Johor crown prince Tunku Ismail Sultan Ibrahim claimed that Putrajaya failed to consult the conference of rulers when it decided to accede to the Rome Statute.
"I was told by his majesty DYMM Tuanku that the rulers were never consulted.
"If this was the case, you have undermined the conference of rulers," he said in a Twitter posting tonight.
Wisma Putra had previously stated that the matter was presented to the Yang di-Pertuan Agong.
The Rome Statute governs the International Criminal Court (ICC) which tries four core international crimes, namely genocide, crimes against humanity, war crimes and crime of aggression.
On Friday, Tunku Ismail had also claimed that Malaysia's move to accede to the Rome Statute would render the Malay rulers irrelevant and impact the status of Malays and Islam in Malaysia.
This prompted Wisma Putra to earlier today assure that the position of the Yang di-Pertuan Agong would not be compromised.
Wisma Putra, in its statement, said Prime Minister Dr Mahathir Mohamad had written to then acting Yang di-Pertuan Agong Sultan Nazrin Shah about the Rome Statute on Dec 26, 2018.
Subsequently, it said Foreign Minister Saifuddin Abdullah again presented an explanation on the matter to Sultan Abdullah Sultan Ahmad Shah on Feb 15.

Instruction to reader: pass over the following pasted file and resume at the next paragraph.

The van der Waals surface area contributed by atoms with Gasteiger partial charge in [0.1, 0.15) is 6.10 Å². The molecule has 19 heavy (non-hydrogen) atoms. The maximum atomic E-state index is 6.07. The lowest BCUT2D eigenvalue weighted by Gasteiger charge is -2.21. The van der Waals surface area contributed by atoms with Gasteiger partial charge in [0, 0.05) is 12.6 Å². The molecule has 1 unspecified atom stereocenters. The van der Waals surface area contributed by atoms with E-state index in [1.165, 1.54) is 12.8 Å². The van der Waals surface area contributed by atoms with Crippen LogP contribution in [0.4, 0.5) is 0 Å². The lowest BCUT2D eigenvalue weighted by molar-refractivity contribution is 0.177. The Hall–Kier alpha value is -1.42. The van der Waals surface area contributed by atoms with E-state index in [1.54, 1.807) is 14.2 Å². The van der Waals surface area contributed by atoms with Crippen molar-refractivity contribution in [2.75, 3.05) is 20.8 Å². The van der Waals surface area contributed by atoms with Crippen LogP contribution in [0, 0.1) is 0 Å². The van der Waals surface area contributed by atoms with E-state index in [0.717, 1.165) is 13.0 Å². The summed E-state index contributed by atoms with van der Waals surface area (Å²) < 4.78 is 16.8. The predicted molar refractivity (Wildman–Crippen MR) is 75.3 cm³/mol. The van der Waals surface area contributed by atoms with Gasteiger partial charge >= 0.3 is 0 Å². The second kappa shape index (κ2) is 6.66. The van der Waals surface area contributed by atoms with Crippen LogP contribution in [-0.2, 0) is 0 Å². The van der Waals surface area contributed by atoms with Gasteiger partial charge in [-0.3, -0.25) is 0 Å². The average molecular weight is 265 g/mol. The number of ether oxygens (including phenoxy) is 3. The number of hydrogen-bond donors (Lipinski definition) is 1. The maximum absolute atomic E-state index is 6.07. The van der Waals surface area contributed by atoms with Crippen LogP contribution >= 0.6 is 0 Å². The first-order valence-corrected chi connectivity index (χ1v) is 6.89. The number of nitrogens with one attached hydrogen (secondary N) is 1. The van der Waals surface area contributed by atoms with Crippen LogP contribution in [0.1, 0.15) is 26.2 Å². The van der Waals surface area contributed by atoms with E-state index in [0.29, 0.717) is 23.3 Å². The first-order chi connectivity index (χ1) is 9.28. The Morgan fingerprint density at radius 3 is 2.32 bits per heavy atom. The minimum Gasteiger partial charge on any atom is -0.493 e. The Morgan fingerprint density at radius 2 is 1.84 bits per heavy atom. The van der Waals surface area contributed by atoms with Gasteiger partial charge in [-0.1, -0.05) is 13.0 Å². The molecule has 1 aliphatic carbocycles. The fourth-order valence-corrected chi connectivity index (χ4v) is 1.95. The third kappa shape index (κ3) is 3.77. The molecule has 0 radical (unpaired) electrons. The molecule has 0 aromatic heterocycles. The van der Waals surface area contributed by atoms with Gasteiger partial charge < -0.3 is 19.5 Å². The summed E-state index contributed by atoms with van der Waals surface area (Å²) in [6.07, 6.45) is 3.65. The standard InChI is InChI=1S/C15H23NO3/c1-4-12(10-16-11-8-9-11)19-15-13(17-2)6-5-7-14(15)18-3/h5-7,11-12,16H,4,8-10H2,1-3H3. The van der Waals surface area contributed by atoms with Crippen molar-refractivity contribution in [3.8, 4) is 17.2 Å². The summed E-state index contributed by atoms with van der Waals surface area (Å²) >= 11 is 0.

It added that as of March 4, 124 countries are party to the Rome Statute.
These countries include constitutional monarchies such as Belgium, Cambodia, Denmark, Japan, Jordan, Lesotho, Liechtenstein, Luxembourg, Netherlands, Norway, Samoa, Spain, Sweden and the United Kingdom.
Tunku Ismail in a separate Facebook post tonight, claimed Putrajaya's move to accede to the Rome Statute was "not good" for the rulers, Malays and Islam.
"The Rome Statute of the ICC was created by the United Nations. Who benefits from it? Only a handful of superpowers. How come they never question what is happening to the Palestinians and how they are suffering?
"This is not good for the Rulers, Malays and Islam. Without you realising, we Malays, are making it easier to fall into their trap and agenda. This is the price we pay for wanting to be too liberal. Always uphold Islam," he said.
Tunku Ismail claimed the treaty puts the Yang di-Pertuan Agong, who is also the commander in chief, in a precarious position of being liable and be dragged to the international court.
"Decisions affecting the commander in chief must first obtain consent from the conference of rulers," he said.
Malaysia acceding to the Rome Statute was announced on Tuesday.